You may have seen that in this past week the United States has commemorated a dark milestone its history. On Sunday thousands of people gathered in Hampton, Virginia to mark 400 years since the first slave ship landed in America. Prayers were offered and Episcopal (Anglican) churches across the nation were encouraged to toll their bells as a sombre reminder of the injustice and inhumanity of slavery in the US. It may actually be that slave ships arrived even earlier than 1619, but this is a documented landing. It's estimated that between 400,000 and 700,000 Africans were transported directly to North America but 12.5 were shipped to the New World. At least 1.5 million of them perished on the journey.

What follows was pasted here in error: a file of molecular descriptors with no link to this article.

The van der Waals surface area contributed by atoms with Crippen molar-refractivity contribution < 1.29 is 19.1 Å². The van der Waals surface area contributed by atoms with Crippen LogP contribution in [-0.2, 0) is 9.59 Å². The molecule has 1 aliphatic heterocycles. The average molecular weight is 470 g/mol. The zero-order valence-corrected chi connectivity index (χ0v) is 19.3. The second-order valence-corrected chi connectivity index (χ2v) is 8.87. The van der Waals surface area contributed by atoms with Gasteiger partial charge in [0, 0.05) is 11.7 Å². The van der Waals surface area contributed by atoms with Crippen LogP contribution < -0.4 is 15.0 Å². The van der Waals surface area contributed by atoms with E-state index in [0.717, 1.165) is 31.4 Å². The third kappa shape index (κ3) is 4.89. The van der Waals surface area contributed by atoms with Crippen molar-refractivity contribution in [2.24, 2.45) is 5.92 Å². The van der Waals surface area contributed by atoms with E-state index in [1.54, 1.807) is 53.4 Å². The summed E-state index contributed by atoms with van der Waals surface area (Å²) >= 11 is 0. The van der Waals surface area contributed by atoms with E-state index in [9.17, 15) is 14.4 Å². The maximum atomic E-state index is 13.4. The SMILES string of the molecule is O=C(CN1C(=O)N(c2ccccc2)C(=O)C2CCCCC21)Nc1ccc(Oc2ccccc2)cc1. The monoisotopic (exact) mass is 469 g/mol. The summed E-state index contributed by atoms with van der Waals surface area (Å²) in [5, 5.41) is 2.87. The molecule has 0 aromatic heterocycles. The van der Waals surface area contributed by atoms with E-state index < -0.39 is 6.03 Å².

It was a shock for me to discover that some slave ships were built in what was then the British colony of Newfoundland, at least 19 constructed between 1751 and 1792. Newfoundland also traded in cod for rum, sugar and salt as part of the slave economy. An artist named Camille Turner is highlighting these grim realities in an exhibition which is part of the Bonavista Biennale.